_{12}, obtained from Equation (22) for the PEI/H

_{2}O system, based on information provided by MD calculation for D

_{1}and by NRHB-NETGP model of mixture thermodynamics for μ

_{1}, will be compared with the experimental values obtained independently by in situ time-resolved infrared spectroscopy.

_{12}, and intra-diffusion coefficient of the penetrant, D

_{1}, converge to the same value [18].

## 2. Results and Discussion

#### 2.1. Determination of Mutual Diffusivity of the Water–PEI System from Vibrational Spectroscopy

^{−1}). In fact, difference spectra can be collected in this range as a function of time, providing an accurate evaluation of the sorption/desorption kinetics.

^{−1}) and L is the sample thickness. Equation (23) has been used to best fit experimental sorption kinetics data using D

_{12}as fitting parameter, assumed to be independent on concentration.

^{−8}cm

^{2}/s, that is in good agreement with previous literature reports on commercial polyimides [21].

_{0}interval from 0 to 0.6 performing “differential sorption tests”, i.e., increasing stepwise by a 0.1 increment the relative pressure of H

_{2}O vapor. The related Fick’s diagrams are reported in Figure 4. Consistently with the assumption of a constant diffusivity, the D

_{12}values obtained from the fitting of kinetics data using Equation (23) are rather independent of concentration (average value: D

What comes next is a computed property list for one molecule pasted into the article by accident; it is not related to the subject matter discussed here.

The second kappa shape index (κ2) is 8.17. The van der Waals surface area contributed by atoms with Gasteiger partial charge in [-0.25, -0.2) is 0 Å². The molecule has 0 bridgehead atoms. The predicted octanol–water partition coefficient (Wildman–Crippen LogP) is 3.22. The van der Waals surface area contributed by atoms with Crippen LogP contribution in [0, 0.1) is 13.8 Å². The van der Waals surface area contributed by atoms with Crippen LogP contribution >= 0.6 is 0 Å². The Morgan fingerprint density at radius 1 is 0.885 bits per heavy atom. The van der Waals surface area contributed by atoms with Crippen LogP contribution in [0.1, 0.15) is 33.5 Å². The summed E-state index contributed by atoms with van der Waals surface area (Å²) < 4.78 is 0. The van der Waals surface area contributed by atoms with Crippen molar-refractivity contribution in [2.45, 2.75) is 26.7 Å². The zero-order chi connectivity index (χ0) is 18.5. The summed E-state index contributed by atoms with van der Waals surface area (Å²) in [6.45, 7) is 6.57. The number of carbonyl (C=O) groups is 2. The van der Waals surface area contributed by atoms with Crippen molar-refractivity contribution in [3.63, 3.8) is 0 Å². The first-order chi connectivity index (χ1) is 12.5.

_{12}= 1.55 × 10

^{−8}± 0.03 × 10

^{−8}cm

^{2}/s); only at p/p

_{0}= 0.1 the diffusivity is appreciably lower (D

_{12}= 1.37 × 10

^{−8}± 0.03 × 10

^{−8}cm

^{2}/s).

#### 2.2. Molecular Dynamics Simulations

System | Box (nm^{3}) | $\mathit{\omega}$ | Water Molecules | Total Particles | Simulation Time (ns) |
---|---|---|---|---|---|

I | 6.31000 | - | 0 | 22,680 | 120 |

II | 6.31308 | 0.0042 | 86 | 22,938 | 198 |

III | 6.31358 | 0.0048 | 100 | 22,980 | 200 |

IV | 6.31589 | 0.0057 | 120 | 23,040 | 200 |

V | 6.31980 | 0.007 | 150 | 23,130 | 200 |

VI | 6.32867 | 0.01 | 220 | 23,340 | 240 |

^{−8}cm

^{2}/s at a vanishingly small water concentration, thus confirming the consistency of MD simulations.

#### 2.3. Comparison of Theoretical Predictions with Results of Vibrational Spectroscopy

_{12}, determined experimentally by FTIR spectroscopy and discussed in Section 2.1, and the values of this coefficient predicted using in Equation (22) the values of D

_{1}estimated by MD calculations and the values of ${\left(\frac{\partial {\mu}_{1}}{\partial \mathrm{ln}{x}_{1}}\right)}_{T,P}$ estimated using the NRHB-NETGP model. In order to compare experimental results with theoretical findings, values of mutual diffusivity estimated from the experimental differential sorption steps by fitting sorption kinetics using Equation (23) are reported as a function of the average water mass fraction present within the polymer during the test, calculated as the arithmetic average of the uniform initial and final water mass fraction.

_{12}seemingly approach the experimental values when water concentration tends to zero. We remind that, in this limit, the theoretical values of D